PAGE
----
Significant constitutional reform is essential – outgoing US envoy

Outgoing Deputy Chief of Mission  of the United States Embassy, Bryan Hunt says that for Guyana to have holistic development it needs to move away from race voting, winner- takes-all-politics and have secure futuristic plans for monies garnered from oil.

“The choices that are made today and the actions that are taken will determine which trajectory Guyana follows,” Hunt said at a farewell reception held in his honour by U.S. Ambassador Perry Holloway, last evening at the Ambassador’s residence.

Guests at the reception included Prime Minister Moses Nagamootoo, members of parliament from both sides of the house and the private sector among others.

Outgoing Deputy Chief of Mission Bryan Hunt speaking last night
Outgoing Deputy Chief of Mission Bryan Hunt speaking last night

Having lived and worked in two oil-producing countries in Africa: Angola and Botswana, Hunt compared how the proceeds from oil could destroy or build a country. He urged that Guyana’s citizenry choose a path where revenue gained from future oil production be put to develop the country holistically.

“Over the next decade revenues from the petroleum sector will transform this country and this society. The amount of money that will flow into state coffers will be unprecedented and the quantities that we are talking about far exceed the comprehension of most Guyanese even those at the highest echelon of government,” he posited.

Further, he added “Make no mistake that a transformation will occur. The question is whether it will be one that models Angola where resources have reinforced all the worst elements of a divided society and led to decades of underdevelopment and civil conflict or one that models Botswana where resources have led to substantially improved socio- economic development and strong democratic institutions”.

Hunt pointed out that he had much to say, even as he leaves these shores for his next appointment in Mozambique, as he has always been very vocal on social issues that affect the country. He  offered advice for both the leaders and populace.

“Repair the division within Guyanese society. Whether you want to define them as racial, ethnic or political there is no question that yours is a divided society. Regardless of who sits in central government, about half of the population feels completely excluded. This has to change,” he said.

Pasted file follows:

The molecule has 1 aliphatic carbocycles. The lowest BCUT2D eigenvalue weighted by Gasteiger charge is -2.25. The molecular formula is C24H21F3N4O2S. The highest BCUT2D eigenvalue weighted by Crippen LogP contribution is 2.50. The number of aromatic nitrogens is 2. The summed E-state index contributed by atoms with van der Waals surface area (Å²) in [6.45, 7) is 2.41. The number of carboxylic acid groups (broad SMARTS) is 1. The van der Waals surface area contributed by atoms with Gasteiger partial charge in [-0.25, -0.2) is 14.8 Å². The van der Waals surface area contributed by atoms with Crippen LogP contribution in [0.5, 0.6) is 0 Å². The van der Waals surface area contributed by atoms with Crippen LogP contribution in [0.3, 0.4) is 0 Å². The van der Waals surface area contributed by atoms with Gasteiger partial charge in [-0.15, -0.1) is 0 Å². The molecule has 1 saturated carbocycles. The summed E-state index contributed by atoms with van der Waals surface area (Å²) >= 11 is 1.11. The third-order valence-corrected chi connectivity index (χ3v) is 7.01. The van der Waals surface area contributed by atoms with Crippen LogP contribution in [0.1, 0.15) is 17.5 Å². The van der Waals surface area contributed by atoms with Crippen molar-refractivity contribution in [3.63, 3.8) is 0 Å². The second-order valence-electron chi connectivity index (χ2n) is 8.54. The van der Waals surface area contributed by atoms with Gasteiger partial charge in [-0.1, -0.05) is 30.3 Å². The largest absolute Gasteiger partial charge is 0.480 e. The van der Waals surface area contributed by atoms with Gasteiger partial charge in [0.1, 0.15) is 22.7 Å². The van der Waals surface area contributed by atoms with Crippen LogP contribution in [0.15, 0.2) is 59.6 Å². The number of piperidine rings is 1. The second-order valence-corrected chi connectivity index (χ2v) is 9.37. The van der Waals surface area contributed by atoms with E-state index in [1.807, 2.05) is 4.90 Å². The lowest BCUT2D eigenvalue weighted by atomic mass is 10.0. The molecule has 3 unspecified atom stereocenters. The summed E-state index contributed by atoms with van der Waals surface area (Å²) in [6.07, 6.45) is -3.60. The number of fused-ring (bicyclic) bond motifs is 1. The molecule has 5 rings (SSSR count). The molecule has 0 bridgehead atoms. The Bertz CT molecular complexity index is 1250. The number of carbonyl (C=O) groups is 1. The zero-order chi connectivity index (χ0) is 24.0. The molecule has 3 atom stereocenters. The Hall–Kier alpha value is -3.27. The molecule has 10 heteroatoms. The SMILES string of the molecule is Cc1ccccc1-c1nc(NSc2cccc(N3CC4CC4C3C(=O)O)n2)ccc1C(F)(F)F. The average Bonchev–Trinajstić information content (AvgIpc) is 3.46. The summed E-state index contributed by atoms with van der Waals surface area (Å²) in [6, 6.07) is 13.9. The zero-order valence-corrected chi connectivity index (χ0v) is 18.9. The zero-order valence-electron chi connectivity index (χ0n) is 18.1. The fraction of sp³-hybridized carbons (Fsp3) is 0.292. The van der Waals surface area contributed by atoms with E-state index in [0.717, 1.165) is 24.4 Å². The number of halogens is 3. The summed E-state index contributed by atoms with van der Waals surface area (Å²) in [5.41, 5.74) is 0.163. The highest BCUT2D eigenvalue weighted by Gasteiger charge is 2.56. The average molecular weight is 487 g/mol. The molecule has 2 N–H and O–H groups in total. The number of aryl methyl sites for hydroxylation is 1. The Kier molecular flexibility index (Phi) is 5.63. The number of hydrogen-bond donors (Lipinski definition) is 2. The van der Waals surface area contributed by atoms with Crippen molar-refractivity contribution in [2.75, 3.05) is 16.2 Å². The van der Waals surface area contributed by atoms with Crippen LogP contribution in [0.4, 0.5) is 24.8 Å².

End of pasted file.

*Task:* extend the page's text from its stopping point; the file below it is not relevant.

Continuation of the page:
He told the nation’s leaders that bringing about that change requires going beyond conferences and workshops on social cohesion. “Significant constitutional reform is essential. Power must be decentralized, the winner-takes-all system must be abolished. Communities must be given greater political control at the local level. Those who lose elections, whether in the past or present or future, need to accept their defeat and relinquish power gracefully rather than railing against the system,” he stressed.

“Remember that parliament ultimately belongs to the people not the political parties. Party interest must be subservient to national interest,” he added.

He believes that a concerted effort must be made to stamp out corruption in whatever form it occurs, saying that anyone who stole or attempts to steal state resources must be criminally charged and held accountable before a court of law.

The U.S. envoy noted that conflict of interest legislation and enforceable asset disclosure requirements should be established here with urgency. “Beyond that, all political parties must adopt a zero tolerance policy for their officials and elected representatives. We need to see parties holding their own accountable rather than defending or overlooking bad behaviour,” Hunt stated

Offering recommendations, Hunt said that state asset management reform must occur. He reiterated the need for the public procurement commission and regular forensic audits of all state entities. The deficiencies discovered in the recent audits should be corrected immediately.

He said that civil society and the media must be empowered though greater transparency in government’s financial decision making.

Turning his attention to violence against women and children, the American diplomat stressed the need for perpetrators to be charged and added that the system must be so set up that it will be unacceptable for those found guilty to hold political office. Said Hunt “Violence against women and children must not only be criminally prosecuted but must become socially and politically unacceptable”.

He also suggested that anti-discrimination legislation be expanded to protect the human rights of the lesbian, gay, bisexual and transgender community and that social attitudes must changes to embrace all peoples  as equal.


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